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NFPs Set to Benefit From $1M of Free Tech Expertise

21 August 2017 at 3:40 pm
Wendy Williams
Australian not for profits using technology to address community challenges are set to receive more than $1 million in free IT and tech expertise.

Wendy Williams | 21 August 2017 at 3:40 pm


NFPs Set to Benefit From $1M of Free Tech Expertise
21 August 2017 at 3:40 pm

Australian not for profits using technology to address community challenges are set to receive more than $1 million in free IT and tech expertise.

Global IT services, consulting and business solutions organisation Tata Consultancy Services (TCS) has revealed the 12 recipients of its annual TCS Community Innovation Program.

The program, which delivers in-kind services valued collectively at more than $1 million, covers areas such as application and website development, IT consulting and technology optimisation.

TCS Australia and NZ vice president Anil Snehi said sharing their tech expertise could make a tangible difference.

“Technology can play an enormous role in helping to address health, social, and environmental challenges,” Snehi said.

“Enabling not for profits to leverage our global IT expertise will make a tangible and measurable difference to these organisations, their clients and the Australian community.”

This year’s recipients ranged from medical charities to social enterprises as well as four organisations that aim to improve the wellbeing of Indigenous Australians.

First Australians Capital CEO Jocelyn King said the support would help their organisation develop a virtual Indigenous business incubator to help Indigenous people start up and grow businesses.

“The support of TCS will enable us to develop a national digital platform to support Indigenous entrepreneurs to bring over 60,000 years of Indigenous innovation to the modern marketplace connecting Indigenous entrepreneurs with capital, support, education and practical business tools that will drive a new economy for all Australians,” King said.

Children’s cancer charity, Camp Quality also received assistance to improve its Kids’ Guide to Cancer app which was created in 2015 and is free to download.

Camp Quality national partnerships manager Jane Hutchison said the award-winning app was a world first.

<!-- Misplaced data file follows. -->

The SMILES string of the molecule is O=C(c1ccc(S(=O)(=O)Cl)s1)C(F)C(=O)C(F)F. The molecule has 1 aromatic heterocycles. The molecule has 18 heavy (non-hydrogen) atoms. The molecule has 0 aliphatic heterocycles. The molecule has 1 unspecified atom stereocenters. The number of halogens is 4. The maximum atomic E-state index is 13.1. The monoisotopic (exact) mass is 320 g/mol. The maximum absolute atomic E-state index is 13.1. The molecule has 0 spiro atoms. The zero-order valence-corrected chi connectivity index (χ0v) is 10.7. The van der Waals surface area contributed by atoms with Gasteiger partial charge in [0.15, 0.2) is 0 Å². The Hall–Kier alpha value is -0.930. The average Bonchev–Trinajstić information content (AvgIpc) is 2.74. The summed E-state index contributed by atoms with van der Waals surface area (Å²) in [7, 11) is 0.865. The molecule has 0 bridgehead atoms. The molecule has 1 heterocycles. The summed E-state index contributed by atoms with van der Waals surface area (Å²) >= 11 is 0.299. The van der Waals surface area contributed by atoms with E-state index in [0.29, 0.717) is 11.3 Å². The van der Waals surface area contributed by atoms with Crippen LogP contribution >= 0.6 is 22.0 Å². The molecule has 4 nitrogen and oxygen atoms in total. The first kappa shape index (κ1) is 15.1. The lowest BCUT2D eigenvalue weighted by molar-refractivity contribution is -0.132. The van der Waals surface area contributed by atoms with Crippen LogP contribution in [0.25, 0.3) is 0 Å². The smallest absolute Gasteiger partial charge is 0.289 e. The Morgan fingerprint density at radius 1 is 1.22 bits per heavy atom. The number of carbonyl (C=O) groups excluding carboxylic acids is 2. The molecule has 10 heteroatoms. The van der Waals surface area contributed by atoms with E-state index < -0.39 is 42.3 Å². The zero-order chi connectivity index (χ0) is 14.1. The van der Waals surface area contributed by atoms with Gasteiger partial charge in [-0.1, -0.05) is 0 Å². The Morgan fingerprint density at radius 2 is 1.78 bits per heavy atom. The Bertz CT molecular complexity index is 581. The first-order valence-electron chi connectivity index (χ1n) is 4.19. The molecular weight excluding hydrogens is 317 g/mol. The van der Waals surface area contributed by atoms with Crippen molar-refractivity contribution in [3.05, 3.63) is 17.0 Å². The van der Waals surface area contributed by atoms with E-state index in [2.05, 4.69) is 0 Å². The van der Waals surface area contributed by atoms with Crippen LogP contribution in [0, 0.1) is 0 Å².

“The opportunity to work with TCS to enhance this app will help those children across Australia impacted by cancer,” Hutchison said.

Heart Foundation Victoria chain of survival program manager Catuscia Biuso said the partnership would help them develop an interactive website that pulls together resources, technologies and information to enable communities to recognise and take action in a cardiac emergency.

“A cardiac arrest can happen to anyone at any time. The actions taken by a bystander during the first few minutes are critical to survival,” Biuso said.

“This partnership between TCS and the Heart Foundation will create an online resource to help address barriers that prevent people from taking prompt action when a cardiac arrest occurs in the community.”

It marks the second year of the program.

In 2016, six Australian not-for-profit organisations collectively shared free IT and technology support from TCS, which was named gold winner in CSR Leadership at the Global CSR Summit and Awards 2017.

TCS head of corporate social responsibility for Australia and New Zealand Karen Iles said they were thrilled to be helping such “outstanding organisations”.

“TCS’s corporate social responsibility programs are about empowering individuals and communities to create positive social and environmental impact,” Iles said.

“We are thrilled to be putting our IT expertise to work to help these outstanding organisations create a positive impact.”

For more information and to see a full list of beneficiaries of the TCS Community Innovation Program 2017 see here.

Wendy Williams  |  Editor  |  @WendyAnWilliams

Wendy Williams is a journalist specialising in the not-for-profit sector and broader social economy. She has been the editor of Pro Bono News since 2018.

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